We strive to be a company that recognizes and celebrates the diverse talents and perspectives that lead to the creation of great, globally appealing entertainment. We have provided the DFEH with clear evidence that we do not have gender pay or promotion disparities. Our senior leadership is increasingly diverse, with a growing number of women in key leadership roles across the company.

We share DFEH’s goal of a safe, inclusive workplace that rewards employees equitably and are committed to setting an example that others can follow.

In a follow-up email, the spokesperson also denied the state of California’s allegations that Activision Blizzard shredded evidence vital to the case.

Comments

  • Senior people leaving, shredding evidence, unconscionable work practices – shouldn’t Bobby Kotick be stepping down around about now? No? Okay Activision / Blizzard.

  • Shredded documents, ouch that hurts Blizzards defence.

    If documents are gone, any attempt to explain or reproduce them is considered unreliable and hearsay. Shredded documents puts Blizzard on the back foot… cause it’s suspicious if they have a mountain of documents that say they are innocent, but all the documents the govt wanted to prove their guilt are recycled toilet paper.

    If they suddenly find the missing documents when subpoened, it proves the govt right they were hiding details during the investigation which reinforces their point.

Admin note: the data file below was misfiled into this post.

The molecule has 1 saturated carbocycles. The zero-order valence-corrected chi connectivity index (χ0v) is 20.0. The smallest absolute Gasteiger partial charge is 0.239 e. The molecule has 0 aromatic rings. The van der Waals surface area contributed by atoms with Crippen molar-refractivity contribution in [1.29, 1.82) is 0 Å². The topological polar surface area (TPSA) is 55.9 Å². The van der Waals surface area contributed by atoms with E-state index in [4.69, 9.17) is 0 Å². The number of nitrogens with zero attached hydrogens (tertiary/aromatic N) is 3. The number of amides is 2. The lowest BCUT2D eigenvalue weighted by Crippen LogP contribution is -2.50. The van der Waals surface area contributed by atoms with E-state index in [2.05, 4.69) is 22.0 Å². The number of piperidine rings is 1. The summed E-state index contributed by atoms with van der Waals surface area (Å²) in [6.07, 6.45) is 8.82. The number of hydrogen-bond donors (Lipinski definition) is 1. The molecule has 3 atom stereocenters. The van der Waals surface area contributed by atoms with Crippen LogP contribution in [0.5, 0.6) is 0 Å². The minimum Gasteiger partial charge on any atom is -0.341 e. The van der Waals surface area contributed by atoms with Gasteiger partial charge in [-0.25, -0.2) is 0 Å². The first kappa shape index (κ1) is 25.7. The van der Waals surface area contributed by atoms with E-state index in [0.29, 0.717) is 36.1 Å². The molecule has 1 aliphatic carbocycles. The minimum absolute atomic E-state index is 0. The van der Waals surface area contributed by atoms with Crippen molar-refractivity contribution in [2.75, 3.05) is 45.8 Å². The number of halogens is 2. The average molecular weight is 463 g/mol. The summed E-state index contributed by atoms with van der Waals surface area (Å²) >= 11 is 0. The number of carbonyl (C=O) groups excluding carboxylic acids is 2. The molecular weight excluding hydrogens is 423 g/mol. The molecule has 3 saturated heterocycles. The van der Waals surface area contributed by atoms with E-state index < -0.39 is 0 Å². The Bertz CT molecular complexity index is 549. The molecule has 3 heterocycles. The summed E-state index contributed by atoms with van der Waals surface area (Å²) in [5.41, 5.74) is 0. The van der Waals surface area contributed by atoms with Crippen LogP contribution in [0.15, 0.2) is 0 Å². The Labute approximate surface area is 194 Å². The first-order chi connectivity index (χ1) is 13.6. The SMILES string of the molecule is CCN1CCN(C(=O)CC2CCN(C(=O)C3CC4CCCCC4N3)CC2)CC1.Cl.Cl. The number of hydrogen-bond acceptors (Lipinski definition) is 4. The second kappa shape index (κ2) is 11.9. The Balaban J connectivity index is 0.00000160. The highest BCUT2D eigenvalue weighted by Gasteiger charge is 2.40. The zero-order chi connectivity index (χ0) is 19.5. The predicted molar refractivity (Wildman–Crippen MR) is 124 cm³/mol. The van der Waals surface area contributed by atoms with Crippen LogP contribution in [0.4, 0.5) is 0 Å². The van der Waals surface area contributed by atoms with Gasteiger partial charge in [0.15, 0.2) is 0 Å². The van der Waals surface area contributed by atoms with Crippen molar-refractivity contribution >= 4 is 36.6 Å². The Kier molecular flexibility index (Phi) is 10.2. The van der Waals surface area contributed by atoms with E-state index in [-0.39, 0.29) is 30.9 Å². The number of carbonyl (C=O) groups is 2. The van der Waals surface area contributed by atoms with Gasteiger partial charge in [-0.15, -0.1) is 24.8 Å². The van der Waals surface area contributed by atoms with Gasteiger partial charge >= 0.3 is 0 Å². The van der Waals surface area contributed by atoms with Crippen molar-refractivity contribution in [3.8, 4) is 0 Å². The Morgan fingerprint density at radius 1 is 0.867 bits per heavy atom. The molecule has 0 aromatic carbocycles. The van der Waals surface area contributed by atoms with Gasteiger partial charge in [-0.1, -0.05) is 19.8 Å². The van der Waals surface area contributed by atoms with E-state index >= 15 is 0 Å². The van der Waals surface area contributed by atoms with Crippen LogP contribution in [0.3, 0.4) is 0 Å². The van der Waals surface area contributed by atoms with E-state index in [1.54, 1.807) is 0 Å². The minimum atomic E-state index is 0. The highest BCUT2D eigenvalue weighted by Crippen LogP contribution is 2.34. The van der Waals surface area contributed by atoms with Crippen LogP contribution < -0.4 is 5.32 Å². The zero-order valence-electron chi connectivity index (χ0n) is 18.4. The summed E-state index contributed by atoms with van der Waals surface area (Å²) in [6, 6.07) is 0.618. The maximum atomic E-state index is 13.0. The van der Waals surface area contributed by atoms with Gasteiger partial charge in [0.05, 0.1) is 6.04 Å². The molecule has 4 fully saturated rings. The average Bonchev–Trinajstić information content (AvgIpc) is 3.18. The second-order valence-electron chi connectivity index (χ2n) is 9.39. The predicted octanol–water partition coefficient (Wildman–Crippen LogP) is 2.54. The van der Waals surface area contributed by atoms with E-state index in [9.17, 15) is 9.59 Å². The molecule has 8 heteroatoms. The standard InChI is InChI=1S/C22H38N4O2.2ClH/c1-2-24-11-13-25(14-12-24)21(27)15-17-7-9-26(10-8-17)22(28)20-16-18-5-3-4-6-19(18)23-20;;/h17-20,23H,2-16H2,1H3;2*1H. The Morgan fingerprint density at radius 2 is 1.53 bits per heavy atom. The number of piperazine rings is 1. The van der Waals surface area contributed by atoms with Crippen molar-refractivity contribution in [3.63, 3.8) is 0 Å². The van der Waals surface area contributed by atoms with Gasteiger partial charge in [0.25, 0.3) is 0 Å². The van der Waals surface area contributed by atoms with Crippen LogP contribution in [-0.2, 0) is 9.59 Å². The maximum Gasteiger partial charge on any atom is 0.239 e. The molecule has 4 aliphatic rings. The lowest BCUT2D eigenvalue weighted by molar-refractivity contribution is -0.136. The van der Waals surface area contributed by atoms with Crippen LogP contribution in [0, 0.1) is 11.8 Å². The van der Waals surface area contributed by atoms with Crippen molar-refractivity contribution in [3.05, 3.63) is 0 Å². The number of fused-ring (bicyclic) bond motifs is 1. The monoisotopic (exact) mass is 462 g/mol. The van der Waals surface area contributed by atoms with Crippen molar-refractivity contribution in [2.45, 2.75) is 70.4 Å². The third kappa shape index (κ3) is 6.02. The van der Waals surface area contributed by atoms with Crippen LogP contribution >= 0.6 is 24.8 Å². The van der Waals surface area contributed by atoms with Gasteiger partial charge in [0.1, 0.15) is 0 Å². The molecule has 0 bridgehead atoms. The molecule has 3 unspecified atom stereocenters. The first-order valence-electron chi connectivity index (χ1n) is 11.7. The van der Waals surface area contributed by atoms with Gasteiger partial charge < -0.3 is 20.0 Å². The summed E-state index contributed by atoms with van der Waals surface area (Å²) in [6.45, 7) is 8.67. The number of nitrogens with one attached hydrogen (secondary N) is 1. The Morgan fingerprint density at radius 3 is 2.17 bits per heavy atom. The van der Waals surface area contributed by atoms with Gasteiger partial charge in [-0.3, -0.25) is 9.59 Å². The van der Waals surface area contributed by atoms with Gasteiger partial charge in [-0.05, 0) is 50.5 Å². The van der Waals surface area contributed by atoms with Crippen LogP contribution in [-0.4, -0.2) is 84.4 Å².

• I worked for a horrible, unconscionable place that did something similar, once.

    One of the senior managers was pissed off by a worker’s medical claim about workplace-induced chronic injury, and modifications they needed to make to accommodate her. They declined her medical claim, but the kicker is, the manager responsible modified her doctor’s report without anyone being aware of it. So when she appealed and the documents were pointed to as the reason for the rejection, it was trivially simple for her to go back to her doctor and produce the originals and compare.

    It never went to court. Instead, she laughed all the way to the bank, retiring with a fat payout (she wouldn’t say how much, but we did discover from Facebook that she bought a boat) while the manager went on ‘sabbatical’. Nothing was said officially about either departure, or the manipulated documents. We never saw either of them again, and the manager was replaced (by someone much dumber and just as criminal, but that’s another suite of stories).

  • Interesting statement from Blizzard there… they didn’t accuse DFEH of being wrong (distorted or false) like they did in the first statement when the case was first filed.

    • They kinda said the DFEH is wrong.
      “We have provided the DFEH with clear evidence that we do not have gender pay or promotion disparities.”
      If I’d found myself the victim of such a pay/promotion disparity, that line would set me the fuck off. God knows I’ve read enough twitter stories from ex-developers who left precisely because of that bullshit, detailing the disparities that caused them to snap and quit. Some of them had my blood boiling without me even being involved.

      If I were in DFEH, I’d be very curious as to how exactly they reckon they’d ‘proved’ that claim, especially if they’ve been fucky about the threshold they use before something counts as a disparity.

      • An easy way to prove that there is no gender pay gap would be to show that there are male devs on the same rate as the female devs complaining. Its irrelevant if there are some higher paid ones as long as there are some equal.

        I work in the government sector where there is no such thing as promotion. You want a more important job you apply for it along with everyone else. You might get it, you might not. I certainly wouldn’t go crying about sexism over it if they hired a person of another sex of all the times I’ve not gotten the higher jobs I went for.